“By promoting the Cheeps through Twitter, we give the already spontaneous audience of Twitter users a chance to grab great last-minute fares,” says JetBlue spokesman Morgan Johnston. In addition to filling empty seats, the sales can introduce new customers to the airline, he says. “Those first-time customers trying Cheeps … we know they’re going to come back.” Over at United, the “Twares” usually go faster, with a window of one to two hours before they’re snapped up. “Twares are all about surprising our customers with low fares for a very, very limited time,” says Robin Urbanski, a United spokeswoman. And, she says, they “sell extremely fast because the prices are unbeatable.” Twitter is cutting the window of time for deals smaller and smaller. With email deals, you usually have a few days, but with Tweets, you’re talking hours. It’s a neat way to get a great deal on the fly. With Twitter fares, Johnston says, “You really have to act fast. Because people watch Twitter in a real-time manner, the ability for someone to … come in and immediately act on it is a unique phenomenon to the culture of Twitter.”
With all the cuts and slashes in service in the airline industry, it’s no surprise getting a bite to eat in-flight is as rare as getting an entire row to yourself. Meals have been cut for flights under three hours, and on the magical three-to-six-hour flights, there’s no particular standard. Over on Virgin America, it’ll cost you upwards of $9 for a (decent) fruit and cheese plate, while on JetBlue, they bombard you with free chips, cookies, and Dunkin’ Donuts coffee (I always want hot chocolate to appear on the menu, but it hasn’t happened yet). Beyond those two airlines (and Continental) though, it’s not likely you’ll run into anything worth sticking your fork into on a domestic flight.
According to Seat Guru’s latest survey, a full 40 percent of passengers agree that a full meal is the amenity they value the most — my guess is because the options for bringing your own snacks are limited by the TSA’s draconian liquid regulations, and the airport options are usually pricey and gross. Anyway, so people want to eat on the plane, and surprise, surprise, they’re disappointed by what they get. The big three airlines came in dead last in terms of food quality. American Airlines, US Airways, and United Airlines all failed the food benchmarks set by Continental, Singapore, and British Airways, who lead the charge in terms of best food in the air. The bottom three, however, aren’t listening to the critics. In fact, they’re saying that this survey is hogwash. “The survey’s results don’t line up with the feedback that we’re getting from our own customers as we rank in-flight service and meal service,” says Rahsaan Johnson, a spokesman for United Airlines. Well then! Carry on, United, carry on.
The idea of an airline “fat tax” for heavy passengers is making the rounds again. This time, United Airlines is taking a decidedly anti-robust stance. The policy, which is a little convoluted, says that if (and only if) there is enough room (har) to seat the larger passenger next to an empty seat, they will. However, if the flight is full, the passenger needing “extra space” will have to pay for said extra space by way of purchasing another ticket. If the flight is full, how can they buy another ticket? Anyway, how do you know if you’re too big?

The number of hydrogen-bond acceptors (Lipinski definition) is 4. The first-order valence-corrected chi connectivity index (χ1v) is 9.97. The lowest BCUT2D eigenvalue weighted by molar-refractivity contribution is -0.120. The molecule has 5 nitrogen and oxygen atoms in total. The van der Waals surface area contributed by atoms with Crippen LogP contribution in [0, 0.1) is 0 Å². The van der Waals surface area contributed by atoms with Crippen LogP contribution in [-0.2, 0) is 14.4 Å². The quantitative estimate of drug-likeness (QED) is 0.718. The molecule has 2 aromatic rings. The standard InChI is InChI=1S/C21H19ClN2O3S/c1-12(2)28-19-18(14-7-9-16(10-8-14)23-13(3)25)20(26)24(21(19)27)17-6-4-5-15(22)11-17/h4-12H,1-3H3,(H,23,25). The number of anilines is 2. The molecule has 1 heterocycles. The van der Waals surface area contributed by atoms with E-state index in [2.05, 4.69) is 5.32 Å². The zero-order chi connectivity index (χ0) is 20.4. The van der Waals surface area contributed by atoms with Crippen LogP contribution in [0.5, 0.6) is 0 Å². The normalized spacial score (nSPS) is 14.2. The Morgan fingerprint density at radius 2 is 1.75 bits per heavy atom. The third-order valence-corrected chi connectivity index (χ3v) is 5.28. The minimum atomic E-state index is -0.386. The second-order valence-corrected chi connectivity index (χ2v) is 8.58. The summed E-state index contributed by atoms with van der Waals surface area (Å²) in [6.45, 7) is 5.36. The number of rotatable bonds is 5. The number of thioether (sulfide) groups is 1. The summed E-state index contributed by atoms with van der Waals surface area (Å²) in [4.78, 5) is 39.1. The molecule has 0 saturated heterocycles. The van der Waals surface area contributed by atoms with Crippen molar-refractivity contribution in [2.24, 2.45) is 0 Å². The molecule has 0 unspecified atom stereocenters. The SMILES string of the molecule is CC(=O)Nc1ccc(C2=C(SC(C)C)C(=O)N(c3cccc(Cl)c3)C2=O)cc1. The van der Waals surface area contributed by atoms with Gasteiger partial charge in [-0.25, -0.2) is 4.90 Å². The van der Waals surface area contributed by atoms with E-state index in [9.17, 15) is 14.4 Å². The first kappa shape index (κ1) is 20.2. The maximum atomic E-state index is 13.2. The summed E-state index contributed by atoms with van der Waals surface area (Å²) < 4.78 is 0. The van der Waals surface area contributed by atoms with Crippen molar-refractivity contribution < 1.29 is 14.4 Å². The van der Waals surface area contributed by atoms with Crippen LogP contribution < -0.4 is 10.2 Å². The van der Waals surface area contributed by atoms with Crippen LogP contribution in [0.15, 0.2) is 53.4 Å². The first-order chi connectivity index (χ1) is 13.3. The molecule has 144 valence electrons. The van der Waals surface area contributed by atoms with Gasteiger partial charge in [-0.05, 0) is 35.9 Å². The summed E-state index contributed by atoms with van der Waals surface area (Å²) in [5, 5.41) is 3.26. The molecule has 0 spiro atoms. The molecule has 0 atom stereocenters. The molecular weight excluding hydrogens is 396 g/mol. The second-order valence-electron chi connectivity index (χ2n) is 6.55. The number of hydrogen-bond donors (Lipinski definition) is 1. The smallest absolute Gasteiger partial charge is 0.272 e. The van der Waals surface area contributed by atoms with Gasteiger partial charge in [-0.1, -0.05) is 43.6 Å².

Well, just see the handy checklist United gives: If you are unable to fit into a single seat in the ticketed cabin; are unable to properly buckle the seatbelt using a single seatbelt extender; and/or are unable to put the seat’s armrests down when seated, you’re gonna need to buy that extra chair. Ryanair is also considering charging per pound per passenger; in their Screw Your Fellow Passenger contest, one contending proposal was a fat tax, while another was allowing passengers to smoke in a converted toilet for a fee. People are debating this topic with fervor. Check out some of the learn’d discourse here.
United Airlines is pulling the plug on their customer service call center in India, effectively cutting off all hope of actually talking to someone on the phone when you’ve got beef with UA. The service center will be shuttered as of April, and UA is already working to erase all traces of the phone number from their site and all company publications. The way they’re spinning this move?
“We did a lot of research, we looked into it, and people who e-mail or write us are more satisfied with our responses.” Shutting down all human contact is going to increase customer satisfaction? That makes perfect sense to me. No fear though — I’ve found a small loophole in this incommunicado situation. If you really want to berate someone, you can still call their reservations call centers, as they’re planning to cross-train these folks to respond to the customer service emails in addition to booking flights. So in theory, they should be able to help you. In theory.
Airlines continue to tighten their collective belts as demand for flights steadily drops nationwide. Even with the recent decrease in oil prices, increased baggage fees, and third-quarter capacity cuts, the picture still looks fairly grim for the industry. Delta and United are considering more layoffs and more capacity cuts, Southwest is holding off on previously planned expansions, and AirTran is cutting domestic capacity 3 to 7 percent. However, lonely optimist US Airways CEO Doug Parker is predicting a resurgence in travel demands as early as January.